FORESTPORT, N.Y. (WKTV) -- Election Day is over but in Forestport, there isn't a calm after the storm. The two candidates for town supervisor have been at odds for years making this a tense race to begin with. Now that one of the candidates is leading by a mere five votes, the contest is still going strong.
With 280 votes, Parker Snead has a very narrow, unofficial victory against the incumbent town supervisor, Bill Hasenauer. The addition of absentee ballots and affadavits may tip the scale and Snead said there are signs all along his road that show the confidence of the other side. He said 'No Parking' signs popped up Wednesday morning where his boat shop customers have been parking for 30 years.
"I say that since they were driven in the ground the day after the election, I'd say that it's a sign of confidence on their part that the absentee ballots that they'll get enough to take over my five vote lead," said Snead.
"I didn't even know they were going in, so I would have nothing to say about that. That's up to the highway superintendent. He controls the highway. He's elected and all we do is finance him," said Hasenauer.
This isn't the first time the candidates have bumped heads. Their quarreling started years ago with a debate over the historic twin bridges in Forestport. Shut down by the Department of Transportation for four years, Snead wanted them replaced, but Hasenauer opposed that plan. The bridge was replaced earlier this year, but for Snead, that wasn't enough. He wants to unseat Hasenauer, but isn't sure he'll maintain the lead.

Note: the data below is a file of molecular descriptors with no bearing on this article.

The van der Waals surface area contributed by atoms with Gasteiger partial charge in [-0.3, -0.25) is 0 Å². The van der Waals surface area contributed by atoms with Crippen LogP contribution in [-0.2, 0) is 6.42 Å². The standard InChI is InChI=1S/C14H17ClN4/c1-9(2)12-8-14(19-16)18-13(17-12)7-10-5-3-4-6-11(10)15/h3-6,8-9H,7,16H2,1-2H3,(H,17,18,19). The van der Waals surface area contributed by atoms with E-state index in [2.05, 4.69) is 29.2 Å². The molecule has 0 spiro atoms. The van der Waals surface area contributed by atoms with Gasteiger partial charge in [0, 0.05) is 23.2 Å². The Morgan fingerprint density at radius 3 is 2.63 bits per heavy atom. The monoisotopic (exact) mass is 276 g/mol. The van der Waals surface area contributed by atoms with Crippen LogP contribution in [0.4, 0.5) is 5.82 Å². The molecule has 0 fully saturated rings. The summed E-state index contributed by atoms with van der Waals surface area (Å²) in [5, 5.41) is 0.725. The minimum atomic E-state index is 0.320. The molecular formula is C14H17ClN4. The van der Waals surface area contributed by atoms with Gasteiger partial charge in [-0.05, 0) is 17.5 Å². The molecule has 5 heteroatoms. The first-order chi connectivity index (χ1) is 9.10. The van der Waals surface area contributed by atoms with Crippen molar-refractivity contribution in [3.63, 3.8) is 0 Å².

"I think the demographics being what they are, I think that they're some of our older taxpayers headed to Florida and I think the likelihood is that Bill Hasenauer, our supervisor, will get the majority of them and with a five point lead I think that he will probably overtake me," said Snead.
Hasenauer was town supervisor from 2000 to 2004 and now again since 2008. He's confident he'll get a shot at a third stint.
"I know there's several absentee ballots out. I don't know how many he has out. I know how many I have out and the count's going to be close. I know that it could go either way, but I'm confident," said Hausenauer.
The official results should be in a week or two after Nov. 13 when they start counting the absentee ballots. Snead said if he loses, he likely won't ask for a recount. Hasenauer on the other hand said if the official results are just as narrow he likely will ask for one.
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